Wait man, I’m doing magic.”
(A student, looking the wrong way and waving her pen around in circles, on being asked to face me)
I’ve never understood what was going on in Sibel’s mind when she said this. Her intent gaze at my whiteboard – rather than on the class, for whom she had been known to perform – led me to wonder whether her belief was sincere. Thankfully, this was a one-off; the rest of this post focuses on students’ assertions which, while equally odd, are made more frequently, and perhaps deserve more attention.
Students make wildly incorrect statements about history (and, I presume all their subjects) all the time. I’ve argued before that these errors are often distorted by the media, business and politicians to their own ends. Perhaps one reason why they get away with this is that we misunderstand how students arrive at these mistakes. As Dylan Wiliam has noted:
When a child says, “I spended all my money,” this could be regarded as a misconception, but it makes more sense to regard this as overuse of a general rule. Adding d or ed to a verb to form the past tense works most of the time, so the child may be guilty of nothing more than playing the odds!”
“Some people have argued that these unintended conceptions are the result of poor teaching…. But this argument fails to acknowledge two important points. The first is that this kind of overgeneralization is a fundamental feature of human thinking…. The second point is that even if we wanted to, we are unable to control the students’ environments to the extent necessary for unintended conceptions not to arise.”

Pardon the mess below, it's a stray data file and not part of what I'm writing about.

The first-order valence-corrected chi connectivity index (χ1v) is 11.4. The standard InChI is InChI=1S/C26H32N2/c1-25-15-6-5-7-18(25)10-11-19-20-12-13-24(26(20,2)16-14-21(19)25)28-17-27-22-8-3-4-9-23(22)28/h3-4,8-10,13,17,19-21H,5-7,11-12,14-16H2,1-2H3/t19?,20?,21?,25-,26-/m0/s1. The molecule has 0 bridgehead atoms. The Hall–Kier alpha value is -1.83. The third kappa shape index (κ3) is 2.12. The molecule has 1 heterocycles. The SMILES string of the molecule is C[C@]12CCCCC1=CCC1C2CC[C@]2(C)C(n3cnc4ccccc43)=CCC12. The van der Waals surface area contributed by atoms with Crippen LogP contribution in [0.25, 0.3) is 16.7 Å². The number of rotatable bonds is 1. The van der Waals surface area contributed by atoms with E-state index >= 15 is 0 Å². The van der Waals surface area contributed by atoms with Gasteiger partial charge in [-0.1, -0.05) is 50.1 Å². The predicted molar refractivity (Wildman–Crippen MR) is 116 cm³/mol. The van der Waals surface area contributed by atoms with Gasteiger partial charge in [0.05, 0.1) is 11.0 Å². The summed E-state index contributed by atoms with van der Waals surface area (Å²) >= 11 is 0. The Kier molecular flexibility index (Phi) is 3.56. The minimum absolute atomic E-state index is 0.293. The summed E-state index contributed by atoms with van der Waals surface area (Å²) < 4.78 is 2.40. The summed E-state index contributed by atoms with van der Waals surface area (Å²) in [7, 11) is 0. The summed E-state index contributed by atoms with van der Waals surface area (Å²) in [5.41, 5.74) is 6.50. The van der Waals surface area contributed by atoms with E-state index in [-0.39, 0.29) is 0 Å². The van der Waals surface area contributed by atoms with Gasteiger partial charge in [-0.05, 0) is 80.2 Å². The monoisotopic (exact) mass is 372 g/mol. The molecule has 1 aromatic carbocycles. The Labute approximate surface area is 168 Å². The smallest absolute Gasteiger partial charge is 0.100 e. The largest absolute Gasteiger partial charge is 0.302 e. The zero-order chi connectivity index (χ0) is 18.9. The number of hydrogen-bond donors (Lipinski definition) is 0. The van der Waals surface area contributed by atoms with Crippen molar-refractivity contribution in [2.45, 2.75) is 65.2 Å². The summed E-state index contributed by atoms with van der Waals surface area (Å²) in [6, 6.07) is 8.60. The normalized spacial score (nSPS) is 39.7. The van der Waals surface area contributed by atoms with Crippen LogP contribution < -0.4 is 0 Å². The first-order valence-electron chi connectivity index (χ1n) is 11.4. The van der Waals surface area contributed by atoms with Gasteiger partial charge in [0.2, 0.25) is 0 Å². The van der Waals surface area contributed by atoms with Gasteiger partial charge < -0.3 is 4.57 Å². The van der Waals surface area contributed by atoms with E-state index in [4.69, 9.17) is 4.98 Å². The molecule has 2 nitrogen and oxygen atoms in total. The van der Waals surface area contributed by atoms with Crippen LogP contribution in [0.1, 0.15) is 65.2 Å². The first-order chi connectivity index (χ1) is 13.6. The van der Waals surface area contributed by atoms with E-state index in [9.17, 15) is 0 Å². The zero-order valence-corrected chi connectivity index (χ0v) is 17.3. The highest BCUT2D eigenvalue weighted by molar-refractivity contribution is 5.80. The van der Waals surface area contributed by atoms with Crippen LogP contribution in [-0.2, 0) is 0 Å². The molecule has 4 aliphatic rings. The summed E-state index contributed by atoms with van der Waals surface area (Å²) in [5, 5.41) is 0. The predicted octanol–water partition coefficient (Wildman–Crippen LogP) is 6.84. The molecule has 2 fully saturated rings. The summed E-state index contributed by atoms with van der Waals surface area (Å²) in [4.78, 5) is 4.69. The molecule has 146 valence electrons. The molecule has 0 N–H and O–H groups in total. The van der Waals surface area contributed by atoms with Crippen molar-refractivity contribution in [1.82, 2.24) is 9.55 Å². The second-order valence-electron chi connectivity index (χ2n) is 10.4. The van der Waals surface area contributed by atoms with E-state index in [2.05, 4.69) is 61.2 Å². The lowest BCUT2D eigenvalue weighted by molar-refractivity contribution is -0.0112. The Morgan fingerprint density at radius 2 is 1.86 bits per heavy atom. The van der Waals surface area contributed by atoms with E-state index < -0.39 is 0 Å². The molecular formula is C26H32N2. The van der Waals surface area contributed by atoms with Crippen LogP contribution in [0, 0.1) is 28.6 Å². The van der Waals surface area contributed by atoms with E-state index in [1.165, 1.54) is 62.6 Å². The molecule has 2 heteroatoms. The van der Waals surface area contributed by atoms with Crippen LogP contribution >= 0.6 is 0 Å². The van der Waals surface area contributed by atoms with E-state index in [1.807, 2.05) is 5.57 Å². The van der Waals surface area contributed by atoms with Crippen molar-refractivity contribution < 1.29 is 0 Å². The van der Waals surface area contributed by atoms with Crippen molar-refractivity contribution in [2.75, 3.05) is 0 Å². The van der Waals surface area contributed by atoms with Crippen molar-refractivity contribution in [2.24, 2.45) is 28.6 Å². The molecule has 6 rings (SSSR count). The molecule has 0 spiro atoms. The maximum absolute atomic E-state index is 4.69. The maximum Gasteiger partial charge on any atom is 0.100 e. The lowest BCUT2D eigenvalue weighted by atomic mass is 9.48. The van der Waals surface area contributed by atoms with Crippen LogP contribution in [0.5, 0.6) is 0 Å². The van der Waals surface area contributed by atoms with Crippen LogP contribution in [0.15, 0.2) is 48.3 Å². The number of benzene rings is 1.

Embedded Formative Assessment, pp. 74-5.
Students arrive in the classroom with their own mental map of history. It may combine what was understood and remembered (or misremembered) from primary school, television and parental conversations, with ideas from games such as Assassins Creed (useful in recognising Byzantine buildings, it emerges) and, perhaps most potently, the narrative students have settled upon to explain the world around them. A simple example: if your knowledge of prehistoric times is based on the Flintstones, the ideas that dinosaurs shared Earth with humans is presumably plausible.
So, while this is both entertaining and frustrating, I’d contend that we should not overlook the opportunity to use these misstatements to identify what students are really thinking; the better to elicit and modify these ideas, through techniques such as hinge questions. To quote Wiliam again, teachers are better able to support their students if, they